The most common form of account in the U.S. is the checking account. Most financial transactions are completed using this type of account, such as receiving wages or paying the rent. In general, a checking account allows you to:
· Withdraw money from your bank using an ATM card (debit card). This is usually free of charge at your own bank's ATMs, but a fee of a couple of dollars may be charged for withdrawing money from other banks' ATMs
· Transfer money between accounts
· Pay bills using your check book
· Set up regular payments (even of variable amounts, e.g. telephone bills and health insurance contributions) to be paid by direct debit (Bill Pay)
· Use online banking and telephone banking
At many banks you can choose between several current accounts with various facilities (e.g. online banking, interest, credit card at no charge, etc.) but the fees also vary. As a student you can apply for exemption from the usual account charges.
Before you choose a bank, make sure that you can answer the following questions:
· Once I have opened the account, can I immediately draw money from the ATM?
· Where can I withdraw money free of charge? (note that many banks have agreements with other banks which allow you to withdraw cash free of charge within the whole network)
· Can I pay my bills online?
· Will I receive an ATM card immediately?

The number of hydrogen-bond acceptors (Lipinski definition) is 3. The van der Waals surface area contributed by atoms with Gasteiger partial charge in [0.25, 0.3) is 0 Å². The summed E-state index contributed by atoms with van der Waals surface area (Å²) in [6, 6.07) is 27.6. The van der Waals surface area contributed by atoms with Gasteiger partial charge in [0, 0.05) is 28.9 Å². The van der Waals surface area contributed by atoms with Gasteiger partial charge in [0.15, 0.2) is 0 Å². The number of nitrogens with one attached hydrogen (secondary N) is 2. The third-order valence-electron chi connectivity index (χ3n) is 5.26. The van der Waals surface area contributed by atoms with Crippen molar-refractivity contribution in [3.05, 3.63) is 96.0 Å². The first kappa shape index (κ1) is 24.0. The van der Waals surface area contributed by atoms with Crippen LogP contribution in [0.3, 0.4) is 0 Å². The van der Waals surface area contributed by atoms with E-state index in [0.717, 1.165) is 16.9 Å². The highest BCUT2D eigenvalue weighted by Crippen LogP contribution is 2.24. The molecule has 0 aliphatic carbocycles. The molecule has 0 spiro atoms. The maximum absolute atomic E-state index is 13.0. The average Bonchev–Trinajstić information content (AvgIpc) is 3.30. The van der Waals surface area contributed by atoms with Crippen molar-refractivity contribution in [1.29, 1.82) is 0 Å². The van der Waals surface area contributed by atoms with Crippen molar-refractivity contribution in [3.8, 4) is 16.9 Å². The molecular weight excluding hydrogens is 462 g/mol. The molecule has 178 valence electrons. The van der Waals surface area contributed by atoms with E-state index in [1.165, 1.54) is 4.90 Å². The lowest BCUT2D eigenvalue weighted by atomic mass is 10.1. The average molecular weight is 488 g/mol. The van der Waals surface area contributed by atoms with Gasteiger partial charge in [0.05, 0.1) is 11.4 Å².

· Will I be able to get a credit card? When can I apply for the card and how long will it take to process it?
· What are the fees on my bank account?
· Will I get an overdraft protection and what are the fees for this service?
An overdraft protection allows you to go overdrawn up to a certain limit set by the bank. The amount of this credit is normally related to your monthly income. Overdraft interest rates are anything but low, so you are recommended to use them only for emergencies.
Before offering some services, the bank will watch your account over the first few months to check whether money is regularly being credited to it. Note that American banks have been traditionally quite conservative when it comes to handing out credit cards. In order to have a credit card in the United States you will need a valid Social Security number.
If you want to put money aside, you can set up a savings account to get a better rate of interest. A savings account cannot substitute a checking account. If you need services such as direct debits, bill pay and a check book, bear in mind that these services are generally not available with savings accounts. Check with your bank what the best interest rate they can offer you are.